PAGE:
In a phased replacement period beginning in 2018 and completed in 2021, the multibeam sonar system was upgraded, making Okeanos Explorer the first ship with a complete and integrated Kongsberg Maritime EM 304 MKII deepwater multibeam sonar system. Kongsberg designed the EM304 to improve the coverage and the quality of the mapping data collected, increasing the efficiency of deep-sea mapping work. We anticipate that the new system will enable us to efficiently map in deeper waters than ever before: 11,000 meters (6.8 miles) versus the 6,000-meter (3.7-mile) depth limit of the ship’s previous multibeam system. As the only federal program dedicated to exploring the ocean, it is imperative for NOAA Ocean Exploration to stay at the forefront of technology, continuously paving the way for others to follow.
Like all NOAA Ocean Exploration data, seafloor mapping data are publicly available. Our current mapping efforts contribute to the Atlantic Seafloor Partnership for Integrated Research and Exploration (ASPIRE) campaign, a multiyear and multinational collaborative effort to map and characterize the deep waters of the Atlantic Ocean; the U.S. National Strategy for Mapping, Exploring, and Characterizing the United States Exclusive Economic Zone, which calls for complete mapping of U.S. waters deeper than 40 meters (131 feet) by 2030; and the international Seabed 2030 initiative, which aims to bring together all available bathymetric data to produce the definitive map of the world ocean floor by 2030.
NOAA Ocean Exploration has a long history supporting exploration with submersibles, from the human-occupied submersibles used to explore the Atlantic in 2001 or the volcanoes of the Kermadec Arc in 2005, to remotely operated vehicle (ROV) Little Hercules, which received a major overhaul before exploring Indonesian waters in 2010. We have also supported the testing or development of submersibles, from Woods Hole Oceanographic Institution (WHOI)’s Nereid Under-Ice hybrid remotely operated vehicle, to Boeing’s large autonomous underwater vehicle (AUV), Echo Ranger, meant for exploring fish habitat, to the recent field trials of WHOI’s Orpheus class vehicles.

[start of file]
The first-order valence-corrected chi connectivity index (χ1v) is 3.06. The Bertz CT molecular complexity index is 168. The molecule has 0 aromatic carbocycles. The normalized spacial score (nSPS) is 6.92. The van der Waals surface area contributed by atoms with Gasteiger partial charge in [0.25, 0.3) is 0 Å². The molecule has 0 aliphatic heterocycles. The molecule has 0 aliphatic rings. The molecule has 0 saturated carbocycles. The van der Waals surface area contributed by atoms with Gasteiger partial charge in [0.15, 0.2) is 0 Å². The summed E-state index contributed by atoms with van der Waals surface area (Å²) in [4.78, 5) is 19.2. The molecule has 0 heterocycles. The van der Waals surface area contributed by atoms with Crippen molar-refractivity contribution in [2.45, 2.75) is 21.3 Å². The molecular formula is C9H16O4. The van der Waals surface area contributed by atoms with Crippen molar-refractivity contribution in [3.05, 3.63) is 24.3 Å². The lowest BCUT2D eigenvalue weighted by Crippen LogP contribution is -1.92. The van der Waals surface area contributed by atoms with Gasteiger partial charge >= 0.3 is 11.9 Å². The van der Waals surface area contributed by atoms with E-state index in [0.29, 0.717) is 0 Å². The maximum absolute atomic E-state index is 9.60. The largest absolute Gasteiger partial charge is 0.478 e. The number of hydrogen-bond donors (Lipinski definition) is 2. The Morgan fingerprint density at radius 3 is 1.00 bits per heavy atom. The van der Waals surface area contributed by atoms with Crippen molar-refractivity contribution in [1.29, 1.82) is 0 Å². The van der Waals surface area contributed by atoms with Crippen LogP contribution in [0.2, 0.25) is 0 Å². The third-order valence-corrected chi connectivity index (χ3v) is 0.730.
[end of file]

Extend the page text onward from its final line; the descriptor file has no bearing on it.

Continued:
The office reached an exciting turning point during the 2013 ROV Shakedown and Field Trials in the U.S. Atlantic Canyons with the unveiling of ROV Deep Discoverer, which is capable of diving to depths of 6,000 meters (3.7 miles). This new vehicle gave us access to the vast majority of the seafloor, allowing us to join an elite group that can reach all but the deepest of the world’s ocean trenches. Deep Discoverer, with its cameras, lights, and dexterous manipulator arms for sampling, works in tandem with ROV Seirios, its companion camera and lighting platform, which also absorbs the heave of the ship above, to which it is tethered. We continue to make exciting enhancements to the vehicles to better support science and exploration, from introducing the ability to collect samples in 2015, to the addition of a suction sampler to allow for the sampling and study of more delicate organisms in 2019, to the recent suite of science and navigation instruments added during the 2020/2021 offseason.
The wave of the future for underwater submersibles may be in the form of autonomous underwater vehicles. Automated technology can act as a “force multiplier,” amplifying efforts already underway. One of the current hot topics in the world of hydrography is optimizing the use of autonomous underwater vehicles for mapping. One vision for this would be multiple AUVs equipped with multibeam sonar systems that could be deployed from a larger vessel and used to map concurrently, collecting many times more data than a ship alone could.
Telepresence is the concept of providing an individual or group who is not physically present for an activity (such as remotely operated vehicle dives) with the information they need to participate in the activity in real time. Telepresence technology makes ocean exploration more equitable and accessible and facilitates partnerships between geographically dispersed groups who otherwise might not have the opportunity to collaborate due to cost or logistics. Telepresence has scientific value in terms of increasing the number of scientists who can participate in a given expedition, as well as education and outreach value: this same technology brings real-time exploration into the hands of anyone with an internet connection.